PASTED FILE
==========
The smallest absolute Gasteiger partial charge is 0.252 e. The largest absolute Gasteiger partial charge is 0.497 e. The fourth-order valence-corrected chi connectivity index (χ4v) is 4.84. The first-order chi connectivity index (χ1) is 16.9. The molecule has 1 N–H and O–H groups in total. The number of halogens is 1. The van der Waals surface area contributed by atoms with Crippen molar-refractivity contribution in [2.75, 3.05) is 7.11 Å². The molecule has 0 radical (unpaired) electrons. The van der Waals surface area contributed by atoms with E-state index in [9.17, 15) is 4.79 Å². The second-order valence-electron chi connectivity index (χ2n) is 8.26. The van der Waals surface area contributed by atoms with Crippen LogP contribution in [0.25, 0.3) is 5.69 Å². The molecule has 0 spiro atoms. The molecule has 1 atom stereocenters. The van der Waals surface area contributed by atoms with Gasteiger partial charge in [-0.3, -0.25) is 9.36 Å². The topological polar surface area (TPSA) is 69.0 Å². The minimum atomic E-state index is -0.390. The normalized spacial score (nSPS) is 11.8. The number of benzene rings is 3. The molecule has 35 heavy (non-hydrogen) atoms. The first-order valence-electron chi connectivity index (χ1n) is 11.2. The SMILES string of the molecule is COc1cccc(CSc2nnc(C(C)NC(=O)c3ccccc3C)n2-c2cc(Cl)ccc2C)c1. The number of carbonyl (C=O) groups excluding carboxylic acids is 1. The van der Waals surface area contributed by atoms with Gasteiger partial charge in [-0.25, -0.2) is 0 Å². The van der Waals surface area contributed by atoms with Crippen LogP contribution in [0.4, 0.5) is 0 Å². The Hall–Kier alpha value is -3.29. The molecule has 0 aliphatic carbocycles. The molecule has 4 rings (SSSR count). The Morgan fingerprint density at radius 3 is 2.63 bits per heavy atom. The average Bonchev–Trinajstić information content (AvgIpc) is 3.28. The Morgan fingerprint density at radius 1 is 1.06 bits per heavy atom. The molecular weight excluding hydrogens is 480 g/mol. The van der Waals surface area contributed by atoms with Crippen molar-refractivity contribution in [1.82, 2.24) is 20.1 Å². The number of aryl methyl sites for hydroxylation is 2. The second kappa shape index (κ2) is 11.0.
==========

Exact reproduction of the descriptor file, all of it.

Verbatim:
The smallest absolute Gasteiger partial charge is 0.252 e. The largest absolute Gasteiger partial charge is 0.497 e. The fourth-order valence-corrected chi connectivity index (χ4v) is 4.84. The first-order chi connectivity index (χ1) is 16.9. The molecule has 1 N–H and O–H groups in total. The number of halogens is 1. The van der Waals surface area contributed by atoms with Crippen molar-refractivity contribution in [2.75, 3.05) is 7.11 Å². The molecule has 0 radical (unpaired) electrons. The van der Waals surface area contributed by atoms with E-state index in [9.17, 15) is 4.79 Å². The second-order valence-electron chi connectivity index (χ2n) is 8.26. The van der Waals surface area contributed by atoms with Crippen LogP contribution in [0.25, 0.3) is 5.69 Å². The molecule has 0 spiro atoms. The molecule has 1 atom stereocenters. The van der Waals surface area contributed by atoms with Gasteiger partial charge in [-0.3, -0.25) is 9.36 Å². The topological polar surface area (TPSA) is 69.0 Å². The minimum atomic E-state index is -0.390. The normalized spacial score (nSPS) is 11.8. The number of benzene rings is 3. The molecule has 35 heavy (non-hydrogen) atoms. The first-order valence-electron chi connectivity index (χ1n) is 11.2. The SMILES string of the molecule is COc1cccc(CSc2nnc(C(C)NC(=O)c3ccccc3C)n2-c2cc(Cl)ccc2C)c1. The number of carbonyl (C=O) groups excluding carboxylic acids is 1. The van der Waals surface area contributed by atoms with Gasteiger partial charge in [-0.25, -0.2) is 0 Å². The van der Waals surface area contributed by atoms with Crippen LogP contribution in [0.4, 0.5) is 0 Å². The Hall–Kier alpha value is -3.29. The molecule has 0 aliphatic carbocycles. The molecule has 4 rings (SSSR count). The Morgan fingerprint density at radius 3 is 2.63 bits per heavy atom. The average Bonchev–Trinajstić information content (AvgIpc) is 3.28. The Morgan fingerprint density at radius 1 is 1.06 bits per heavy atom. The molecular weight excluding hydrogens is 480 g/mol. The van der Waals surface area contributed by atoms with Crippen molar-refractivity contribution in [1.82, 2.24) is 20.1 Å². The number of aryl methyl sites for hydroxylation is 2. The second kappa shape index (κ2) is 11.0.